• have established a strong emerging research profile that demonstrates evidence of impact, such as peer reviewed publications/contributions, special papers, reviews, conference/symposia proceedings and abstracts, government publications and policy contributions, book reviews by the nominee or published reviews of their work, papers presented at scholarly meetings or conferences, and other forms of scholarly expression, including participation in public discourse and debate and non peer reviewed publications, which constitute a contribution to research;
  • demonstrate the ability to establish and maintain an independent, externally funded research program, including Tri-Council funding, as well as participation in research collaborations, group grants and/or ability to attract multi-center grants; a successful record of Tri-Agency and other funding is preferred;
  • have the potential to attract diverse world-class collaborators and cultivate research partnerships with cultural organizations; 
  • have a record of demonstrated commitment to equity, diversity and inclusion in leadership, teaching and research, including recommended practices of recruiting, mentoring and supporting diverse students and research trainees from underrepresented groups such as women, racialized people, persons with disabilities, Indigenous people, and 2SLGBTQ+ people;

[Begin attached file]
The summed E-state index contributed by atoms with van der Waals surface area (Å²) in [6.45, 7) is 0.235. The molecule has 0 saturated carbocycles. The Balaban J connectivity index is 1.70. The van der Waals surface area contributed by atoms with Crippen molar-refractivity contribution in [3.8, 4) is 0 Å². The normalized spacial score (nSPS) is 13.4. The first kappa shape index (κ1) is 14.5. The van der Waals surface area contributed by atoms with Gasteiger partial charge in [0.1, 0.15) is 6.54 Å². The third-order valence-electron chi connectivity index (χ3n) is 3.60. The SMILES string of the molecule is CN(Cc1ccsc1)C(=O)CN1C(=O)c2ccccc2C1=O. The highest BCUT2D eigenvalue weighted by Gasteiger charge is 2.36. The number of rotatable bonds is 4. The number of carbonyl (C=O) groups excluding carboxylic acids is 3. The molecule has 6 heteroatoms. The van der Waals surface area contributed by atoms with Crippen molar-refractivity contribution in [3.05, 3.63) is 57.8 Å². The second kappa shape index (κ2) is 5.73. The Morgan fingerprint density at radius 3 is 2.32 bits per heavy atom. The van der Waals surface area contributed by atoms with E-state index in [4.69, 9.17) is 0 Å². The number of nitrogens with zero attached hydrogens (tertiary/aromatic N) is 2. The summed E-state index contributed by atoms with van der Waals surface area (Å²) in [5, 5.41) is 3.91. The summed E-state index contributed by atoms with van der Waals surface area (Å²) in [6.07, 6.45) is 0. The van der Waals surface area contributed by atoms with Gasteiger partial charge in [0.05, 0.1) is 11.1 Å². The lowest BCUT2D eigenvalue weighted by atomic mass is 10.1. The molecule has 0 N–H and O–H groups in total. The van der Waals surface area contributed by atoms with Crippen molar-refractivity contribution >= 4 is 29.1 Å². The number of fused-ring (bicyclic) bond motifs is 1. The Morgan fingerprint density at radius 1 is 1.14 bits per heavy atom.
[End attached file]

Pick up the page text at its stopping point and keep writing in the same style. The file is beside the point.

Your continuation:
• demonstrate ability to effectively teach students with diverse backgrounds and experiences in courses centred on Black diasporic expressive cultures in the undergraduate and graduate programs and have the potential to contribute to inclusive and accessible learning, course development and pedagogy; and,
  • demonstrate the ability to participate in leadership activities in collegial internal and external service.

The Tier 2 CRC is intended for exceptional emerging scholars, i.e. candidates must have been active researchers in their field for fewer than 10 years at the time of nomination. The Canada Research Chairs Program is a federally-funded program that seeks to achieve excellence by attracting and retaining the most accomplished and promising researchers. Applicants who are more than 10 years from having earned their highest degree (and where career breaks exist, such as maternity, parental or extended sick leave, clinical training, etc.) may have their eligibility for a Tier 2 chair assessed through the program’s Tier 2 justification process. 

All eligible leaves (e.g., maternity, parental, medical, bereavement) are credited at twice the amount of time taken; part-time leaves will be taken into consideration, calculated according to the percentage of leave taken, and credited at twice the amount of time taken; professional leaves (e.g., sabbatical) are not credited, but certain training or administrative leaves may be considered. Other leaves that have had an impact on the nominee’s research career may be taken into account (e.g., mandatory military service, non-research-related positions, unemployment and training unrelated to the research career). This information must be supported by the information contained in the nominee’s CV. Research interruptions caused by the COVID-19 pandemic (e.g., closures) are recognized as, and may be counted as, an eligible delay (credited at twice the amount of time) beginning March 1, 2020.